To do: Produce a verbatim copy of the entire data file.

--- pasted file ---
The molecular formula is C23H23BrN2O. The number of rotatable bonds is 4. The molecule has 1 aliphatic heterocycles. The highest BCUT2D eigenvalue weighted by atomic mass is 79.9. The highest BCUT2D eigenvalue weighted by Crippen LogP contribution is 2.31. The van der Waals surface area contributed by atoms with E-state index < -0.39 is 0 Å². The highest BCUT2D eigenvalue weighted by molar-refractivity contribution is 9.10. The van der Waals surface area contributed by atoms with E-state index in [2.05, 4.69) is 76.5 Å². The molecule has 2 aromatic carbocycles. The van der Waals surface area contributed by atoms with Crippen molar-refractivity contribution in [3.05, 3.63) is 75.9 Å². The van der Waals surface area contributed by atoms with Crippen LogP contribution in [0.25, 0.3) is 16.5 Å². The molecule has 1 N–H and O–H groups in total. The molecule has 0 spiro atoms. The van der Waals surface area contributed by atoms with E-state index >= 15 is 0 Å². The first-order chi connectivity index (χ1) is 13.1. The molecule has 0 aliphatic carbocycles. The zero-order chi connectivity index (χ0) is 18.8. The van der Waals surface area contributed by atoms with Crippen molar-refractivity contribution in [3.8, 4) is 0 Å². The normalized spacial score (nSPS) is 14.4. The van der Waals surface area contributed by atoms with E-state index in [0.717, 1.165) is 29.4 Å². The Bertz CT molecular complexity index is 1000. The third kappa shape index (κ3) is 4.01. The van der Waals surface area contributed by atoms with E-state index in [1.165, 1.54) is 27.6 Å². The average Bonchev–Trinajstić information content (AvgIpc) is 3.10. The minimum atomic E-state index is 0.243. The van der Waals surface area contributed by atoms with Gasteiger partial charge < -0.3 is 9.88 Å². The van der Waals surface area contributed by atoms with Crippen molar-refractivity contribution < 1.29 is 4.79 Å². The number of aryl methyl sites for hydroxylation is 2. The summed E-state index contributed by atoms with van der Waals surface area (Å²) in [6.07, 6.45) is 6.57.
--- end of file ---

The molecular formula is C23H23BrN2O. The number of rotatable bonds is 4. The molecule has 1 aliphatic heterocycles. The highest BCUT2D eigenvalue weighted by atomic mass is 79.9. The highest BCUT2D eigenvalue weighted by Crippen LogP contribution is 2.31. The van der Waals surface area contributed by atoms with E-state index < -0.39 is 0 Å². The highest BCUT2D eigenvalue weighted by molar-refractivity contribution is 9.10. The van der Waals surface area contributed by atoms with E-state index in [2.05, 4.69) is 76.5 Å². The molecule has 2 aromatic carbocycles. The van der Waals surface area contributed by atoms with Crippen molar-refractivity contribution in [3.05, 3.63) is 75.9 Å². The van der Waals surface area contributed by atoms with Crippen LogP contribution in [0.25, 0.3) is 16.5 Å². The molecule has 1 N–H and O–H groups in total. The molecule has 0 spiro atoms. The van der Waals surface area contributed by atoms with E-state index >= 15 is 0 Å². The first-order chi connectivity index (χ1) is 13.1. The molecule has 0 aliphatic carbocycles. The zero-order chi connectivity index (χ0) is 18.8. The van der Waals surface area contributed by atoms with Crippen molar-refractivity contribution in [3.8, 4) is 0 Å². The normalized spacial score (nSPS) is 14.4. The van der Waals surface area contributed by atoms with E-state index in [0.717, 1.165) is 29.4 Å². The Bertz CT molecular complexity index is 1000. The third kappa shape index (κ3) is 4.01. The van der Waals surface area contributed by atoms with E-state index in [1.165, 1.54) is 27.6 Å². The average Bonchev–Trinajstić information content (AvgIpc) is 3.10. The minimum atomic E-state index is 0.243. The van der Waals surface area contributed by atoms with Gasteiger partial charge < -0.3 is 9.88 Å². The van der Waals surface area contributed by atoms with Crippen molar-refractivity contribution < 1.29 is 4.79 Å². The number of aryl methyl sites for hydroxylation is 2. The summed E-state index contributed by atoms with van der Waals surface area (Å²) in [6.07, 6.45) is 6.57.